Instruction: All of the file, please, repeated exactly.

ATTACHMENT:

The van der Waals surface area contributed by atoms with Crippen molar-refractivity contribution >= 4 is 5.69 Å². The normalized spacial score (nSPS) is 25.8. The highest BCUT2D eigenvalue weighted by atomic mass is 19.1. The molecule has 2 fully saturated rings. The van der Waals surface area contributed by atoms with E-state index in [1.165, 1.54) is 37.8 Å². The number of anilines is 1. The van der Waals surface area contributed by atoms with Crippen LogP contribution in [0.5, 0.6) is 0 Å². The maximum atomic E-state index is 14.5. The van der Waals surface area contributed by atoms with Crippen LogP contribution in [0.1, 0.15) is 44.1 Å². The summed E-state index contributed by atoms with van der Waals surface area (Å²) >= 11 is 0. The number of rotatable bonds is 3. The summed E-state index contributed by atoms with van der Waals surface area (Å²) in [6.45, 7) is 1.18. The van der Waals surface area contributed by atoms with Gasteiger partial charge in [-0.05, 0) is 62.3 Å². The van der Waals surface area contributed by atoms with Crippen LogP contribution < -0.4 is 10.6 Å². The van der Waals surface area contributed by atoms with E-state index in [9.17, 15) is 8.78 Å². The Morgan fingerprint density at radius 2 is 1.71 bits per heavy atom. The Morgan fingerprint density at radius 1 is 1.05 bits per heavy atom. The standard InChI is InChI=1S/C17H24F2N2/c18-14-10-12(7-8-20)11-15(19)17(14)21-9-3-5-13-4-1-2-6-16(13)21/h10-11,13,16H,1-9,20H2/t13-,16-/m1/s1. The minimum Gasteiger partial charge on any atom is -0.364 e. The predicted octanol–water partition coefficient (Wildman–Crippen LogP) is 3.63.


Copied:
The van der Waals surface area contributed by atoms with Crippen molar-refractivity contribution >= 4 is 5.69 Å². The normalized spacial score (nSPS) is 25.8. The highest BCUT2D eigenvalue weighted by atomic mass is 19.1. The molecule has 2 fully saturated rings. The van der Waals surface area contributed by atoms with E-state index in [1.165, 1.54) is 37.8 Å². The number of anilines is 1. The van der Waals surface area contributed by atoms with Crippen LogP contribution in [0.5, 0.6) is 0 Å². The maximum atomic E-state index is 14.5. The van der Waals surface area contributed by atoms with Crippen LogP contribution in [0.1, 0.15) is 44.1 Å². The summed E-state index contributed by atoms with van der Waals surface area (Å²) >= 11 is 0. The number of rotatable bonds is 3. The summed E-state index contributed by atoms with van der Waals surface area (Å²) in [6.45, 7) is 1.18. The van der Waals surface area contributed by atoms with Gasteiger partial charge in [-0.05, 0) is 62.3 Å². The van der Waals surface area contributed by atoms with Crippen LogP contribution < -0.4 is 10.6 Å². The van der Waals surface area contributed by atoms with E-state index in [9.17, 15) is 8.78 Å². The Morgan fingerprint density at radius 2 is 1.71 bits per heavy atom. The Morgan fingerprint density at radius 1 is 1.05 bits per heavy atom. The standard InChI is InChI=1S/C17H24F2N2/c18-14-10-12(7-8-20)11-15(19)17(14)21-9-3-5-13-4-1-2-6-16(13)21/h10-11,13,16H,1-9,20H2/t13-,16-/m1/s1. The minimum Gasteiger partial charge on any atom is -0.364 e. The predicted octanol–water partition coefficient (Wildman–Crippen LogP) is 3.63.